Monetary expansion to be kept at 15% to spur over 6% growth

Policy makers hope to rein in monetary expansion to 15 percent in 2005, down from a high of 19.6 percent at the end of 2004. Policy makers hope to rein in monetary expansion to 15 percent in 2005, down from a high of 19.6 percent at the end of 2004. The Central Bank on Friday said monetary expansion would be reined in to bring price stability in the medium term, with a cut back on credit to the government and the public sector.

The 15 percent level is 0.5 percent above pre-tsunami estimates, with forecast for 2008 at 12.5 percent – marked 1 percent higher after the December Tsunami’s devastation.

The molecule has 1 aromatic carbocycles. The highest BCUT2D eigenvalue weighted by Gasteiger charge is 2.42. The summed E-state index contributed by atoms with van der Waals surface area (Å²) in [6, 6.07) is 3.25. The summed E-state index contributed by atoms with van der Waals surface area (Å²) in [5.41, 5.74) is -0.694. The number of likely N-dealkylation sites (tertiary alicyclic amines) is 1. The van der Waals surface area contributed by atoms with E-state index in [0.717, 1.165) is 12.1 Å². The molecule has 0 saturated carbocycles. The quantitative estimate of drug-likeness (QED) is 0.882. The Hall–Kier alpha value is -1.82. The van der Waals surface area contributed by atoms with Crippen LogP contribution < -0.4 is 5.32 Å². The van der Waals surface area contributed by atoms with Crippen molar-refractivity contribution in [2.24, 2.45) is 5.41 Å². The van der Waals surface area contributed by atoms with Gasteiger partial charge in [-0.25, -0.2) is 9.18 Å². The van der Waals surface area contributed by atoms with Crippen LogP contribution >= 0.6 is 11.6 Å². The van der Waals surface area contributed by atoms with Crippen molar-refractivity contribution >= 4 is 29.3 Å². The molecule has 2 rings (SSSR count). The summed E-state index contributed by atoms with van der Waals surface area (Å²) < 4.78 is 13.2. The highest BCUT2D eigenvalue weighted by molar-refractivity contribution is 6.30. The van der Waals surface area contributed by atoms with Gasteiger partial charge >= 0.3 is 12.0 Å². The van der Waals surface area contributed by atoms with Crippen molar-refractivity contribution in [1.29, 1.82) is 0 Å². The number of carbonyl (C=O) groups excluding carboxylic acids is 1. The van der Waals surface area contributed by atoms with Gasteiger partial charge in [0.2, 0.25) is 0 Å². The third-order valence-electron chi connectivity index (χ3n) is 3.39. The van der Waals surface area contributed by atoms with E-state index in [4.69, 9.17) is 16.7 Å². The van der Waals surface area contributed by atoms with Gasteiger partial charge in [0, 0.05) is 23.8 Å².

The constraint is however expected to help spur economic growth rates of above 6 percent, while reducing the inflation rate gradually bust consistently from 11 percent in early 2005 to 5 percent by 2008.

The bank also revised its GDP growth estimates for 2005 from 6 percent before the tsunami to 5.3 percent.

The downward revision accounts for the damages sustained by the tourism and fisheries sectors and the cost of rebuilding.

The anticipated increase in building activity is expected to compensate to some